If you are married and you are eligible for your spouse’s employer sponsored plan that would also preclude you from receiving a premium tax credit if your spouse’s employer sponsored plan is affordable and provides minimum value.  For your spouse’s plan the coverage will be deemed affordable if the cost of your spouse’s share of premiums for self-only coverage does not exceed 9.5 percent of your household income.  The affordability of your spouse’s plan is tied to the cost of your spouse’s share of premiums for self-only coverage, not the cost of the premiums to cover you.  It should be noted an employer can comply with the Play or Pay Mandate and not offer spousal coverage.  So it is possible your spouse’s plan will just cover your spouse and your spouse’s dependents.  Your spouse’s coverage provides minimum value if the plan’s share of the total allowed costs of benefits provided under the plan is at least 60 percent.  If your spouse’s employer offers one plan which you are eligible for that meets these requirements, you will not be eligible for a premium tax credit.
 
Are you eligible for a parent’s employer sponsored plan that is affordable and provides minimum value?

First, and importantly, your parent’s health coverage only destroys your eligibility for a premium tax credit if at least one parent is claiming a §151 deduction (see below) for you.  Technically, the box does not need to be included in the flow chart as the following box discussing the §151 deduction will always lead you to the correct result.  However, I kept the box in the flow chart because it is one of the most misunderstood aspects of premium tax credit eligibility.

Under the ACA, any health plan that offers dependent coverage must make the dependent coverage available to children until they attain 26 years of age.  A health plan may not deny or restrict coverage for a child who has not attained the age of 26 because of the child’s financial dependency on the parents, residency with the parents, student status, employment, or any combination of these factors.  Simply put, a health plan covering dependents must cover children until the age of 26.  No exceptions or limitations.  Additionally, beginning in 2015, employers will need to offer an employee’s dependents coverage until the dependent reaches the age of 26 in order to not pay a penalty under the Play or Pay Mandate.  Therefore, any individual must examine whether he/she is eligible for health coverage through a parent’s employer.  Your parent’s plan is considered affordable to you if the cost of the parent employee’s share of premiums for self-only coverage does not exceed 9.5 percent of the employee parent’s household income.  The affordability of your parent’s health coverage is tied to the cost of the parent employee’s self-only coverage, not the cost of the health coverage to cover you.  Your parent’s coverage provides minimum value if the plan’s share of the total allowed costs of benefits provided under the plan is at least 60 percent.  If one of your parents’ employers offers one plan which you are eligible for that meets these requirements, you will not be eligible for a premium tax credit.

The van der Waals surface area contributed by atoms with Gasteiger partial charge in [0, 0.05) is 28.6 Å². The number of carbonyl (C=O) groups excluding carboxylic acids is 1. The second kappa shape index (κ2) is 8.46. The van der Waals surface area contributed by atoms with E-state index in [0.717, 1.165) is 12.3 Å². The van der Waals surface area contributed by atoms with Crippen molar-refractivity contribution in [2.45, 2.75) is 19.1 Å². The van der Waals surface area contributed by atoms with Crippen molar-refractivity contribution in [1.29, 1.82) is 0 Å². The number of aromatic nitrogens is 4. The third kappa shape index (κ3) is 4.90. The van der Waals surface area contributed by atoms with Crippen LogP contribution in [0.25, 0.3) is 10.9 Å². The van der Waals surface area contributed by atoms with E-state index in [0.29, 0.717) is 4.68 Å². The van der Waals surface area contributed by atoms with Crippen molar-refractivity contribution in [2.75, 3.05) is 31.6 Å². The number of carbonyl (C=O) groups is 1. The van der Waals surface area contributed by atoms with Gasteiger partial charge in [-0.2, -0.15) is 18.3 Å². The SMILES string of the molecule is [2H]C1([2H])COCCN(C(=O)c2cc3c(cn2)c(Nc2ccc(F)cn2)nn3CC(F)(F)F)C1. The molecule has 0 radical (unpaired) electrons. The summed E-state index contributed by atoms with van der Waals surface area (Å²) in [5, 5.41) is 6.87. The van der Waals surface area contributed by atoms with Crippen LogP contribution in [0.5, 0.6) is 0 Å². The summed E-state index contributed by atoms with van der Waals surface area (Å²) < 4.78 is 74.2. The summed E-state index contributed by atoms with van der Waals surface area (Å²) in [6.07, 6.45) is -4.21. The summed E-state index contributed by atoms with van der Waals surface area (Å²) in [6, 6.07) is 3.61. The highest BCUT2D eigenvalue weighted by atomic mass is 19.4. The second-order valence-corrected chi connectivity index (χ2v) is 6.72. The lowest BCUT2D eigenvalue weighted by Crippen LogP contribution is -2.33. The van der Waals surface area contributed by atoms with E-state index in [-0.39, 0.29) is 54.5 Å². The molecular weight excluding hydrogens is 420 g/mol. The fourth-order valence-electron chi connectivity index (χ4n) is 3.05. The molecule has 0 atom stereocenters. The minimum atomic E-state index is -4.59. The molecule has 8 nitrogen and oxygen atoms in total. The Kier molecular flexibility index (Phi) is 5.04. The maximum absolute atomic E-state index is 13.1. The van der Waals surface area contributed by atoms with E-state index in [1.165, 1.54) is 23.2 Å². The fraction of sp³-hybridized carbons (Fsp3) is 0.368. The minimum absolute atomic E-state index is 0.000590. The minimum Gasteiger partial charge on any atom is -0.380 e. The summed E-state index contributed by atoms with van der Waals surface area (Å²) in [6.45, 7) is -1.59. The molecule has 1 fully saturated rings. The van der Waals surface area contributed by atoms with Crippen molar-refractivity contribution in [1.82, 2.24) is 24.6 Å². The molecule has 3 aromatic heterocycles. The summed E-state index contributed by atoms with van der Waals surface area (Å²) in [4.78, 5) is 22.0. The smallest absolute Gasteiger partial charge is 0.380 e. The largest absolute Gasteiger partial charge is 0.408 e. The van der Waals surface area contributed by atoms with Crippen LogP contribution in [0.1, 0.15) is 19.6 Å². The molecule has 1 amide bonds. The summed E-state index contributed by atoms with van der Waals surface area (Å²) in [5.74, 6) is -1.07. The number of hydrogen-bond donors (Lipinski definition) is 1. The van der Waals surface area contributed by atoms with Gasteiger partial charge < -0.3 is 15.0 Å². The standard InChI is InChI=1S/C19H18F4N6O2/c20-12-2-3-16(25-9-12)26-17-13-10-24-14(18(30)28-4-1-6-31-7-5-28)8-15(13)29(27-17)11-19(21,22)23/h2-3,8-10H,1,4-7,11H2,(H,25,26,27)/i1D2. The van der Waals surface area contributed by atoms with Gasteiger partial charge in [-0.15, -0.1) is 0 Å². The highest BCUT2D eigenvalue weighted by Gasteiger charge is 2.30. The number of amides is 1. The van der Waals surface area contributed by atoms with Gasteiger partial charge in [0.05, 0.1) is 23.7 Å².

Does a parent take a §151 deduction for you?
 
Section 151 directs you to detailed rules in §152 to determine if a deduction can be taken for a related individual.  Children, parents, brothers, sisters, nieces, and nephews are among the potential individuals a taxpayer can take a deduction for under §151.  Dependents other than children are a rare circumstance compared to a child dependent.  Therefore, this explanation only expounds on the rules for dependent children.  For detailed rules pertaining to additional individuals who can be claimed as dependents, please see §152 of the Internal Revenue Code.
 
For §151 and §152 purposes a stepchild is treated the same as a child.  In general, to be able to take a deduction, the child must satisfy an age requirement, a residency requirement and a support requirement.  A child who is a nonstudent satisfies the age requirement if the child has not reached the age of 19 as of the close of the calendar year.  A child who is a student satisfies the age requirement if the child has not reached the age of 24 as of the close of the calendar year.  A child satisfies the residency requirement if the child has the same home as the taxpayer for more than half the year.  A child who is a student away at college can still satisfy the residency requirement as temporary absences (even if it is an entire semester) don’t count against a child when calculating the residency requirement.  Finally, the child satisfies the support requirement so long as the child does not provide more than half of his/her support for the calendar year.
 
If an individual is claimed as a dependent by another taxpayer, the individual will be ineligible to receive a premium tax credit alone.  However, it is still possible the individual could receive a premium tax credit through his mother or father.
 
Eligible for a premium tax credit
 
To be eligible for the premium tax credit an individual must enroll in a State Exchange.  As of the date of this publication it does not matter if the Exchange is being run by the State, the Federal government, or as a partnership Exchange.  There are a few additional rules that could disqualify an individual from being eligible for a premium tax credit such as individuals who are incarcerated or who are illegally present in the United States are not eligible for a premium tax credit.  However, this flow chart should give a majority of Americans an accurate answer as to whether they are eligible for a premium tax credit.

Premium Tax Credit Eligibility Flow Chart for Individuals Over 25 Years of AgeLegal Consent